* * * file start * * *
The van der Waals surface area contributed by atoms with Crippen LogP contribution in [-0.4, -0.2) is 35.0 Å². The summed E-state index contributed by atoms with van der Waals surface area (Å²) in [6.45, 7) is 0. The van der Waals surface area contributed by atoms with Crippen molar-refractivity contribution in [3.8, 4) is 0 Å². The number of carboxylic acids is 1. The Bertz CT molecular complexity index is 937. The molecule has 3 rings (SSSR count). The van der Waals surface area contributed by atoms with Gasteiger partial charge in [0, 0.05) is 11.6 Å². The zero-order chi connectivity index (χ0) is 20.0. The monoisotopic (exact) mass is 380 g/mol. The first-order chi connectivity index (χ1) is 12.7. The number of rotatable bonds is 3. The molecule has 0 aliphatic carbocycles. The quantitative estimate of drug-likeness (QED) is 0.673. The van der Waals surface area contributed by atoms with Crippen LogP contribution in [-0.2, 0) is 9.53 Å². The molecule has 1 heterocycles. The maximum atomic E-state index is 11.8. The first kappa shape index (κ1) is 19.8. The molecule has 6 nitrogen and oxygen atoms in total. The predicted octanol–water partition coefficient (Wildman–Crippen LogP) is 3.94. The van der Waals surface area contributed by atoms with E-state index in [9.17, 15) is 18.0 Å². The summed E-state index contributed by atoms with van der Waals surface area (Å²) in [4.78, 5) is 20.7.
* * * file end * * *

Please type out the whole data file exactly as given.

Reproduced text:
The van der Waals surface area contributed by atoms with Crippen LogP contribution in [-0.4, -0.2) is 35.0 Å². The summed E-state index contributed by atoms with van der Waals surface area (Å²) in [6.45, 7) is 0. The van der Waals surface area contributed by atoms with Crippen molar-refractivity contribution in [3.8, 4) is 0 Å². The number of carboxylic acids is 1. The Bertz CT molecular complexity index is 937. The molecule has 3 rings (SSSR count). The van der Waals surface area contributed by atoms with Gasteiger partial charge in [0, 0.05) is 11.6 Å². The zero-order chi connectivity index (χ0) is 20.0. The monoisotopic (exact) mass is 380 g/mol. The first-order chi connectivity index (χ1) is 12.7. The number of rotatable bonds is 3. The molecule has 0 aliphatic carbocycles. The quantitative estimate of drug-likeness (QED) is 0.673. The van der Waals surface area contributed by atoms with Crippen LogP contribution in [-0.2, 0) is 9.53 Å². The molecule has 1 heterocycles. The maximum atomic E-state index is 11.8. The first kappa shape index (κ1) is 19.8. The molecule has 6 nitrogen and oxygen atoms in total. The predicted octanol–water partition coefficient (Wildman–Crippen LogP) is 3.94. The van der Waals surface area contributed by atoms with E-state index in [9.17, 15) is 18.0 Å². The summed E-state index contributed by atoms with van der Waals surface area (Å²) in [4.78, 5) is 20.7.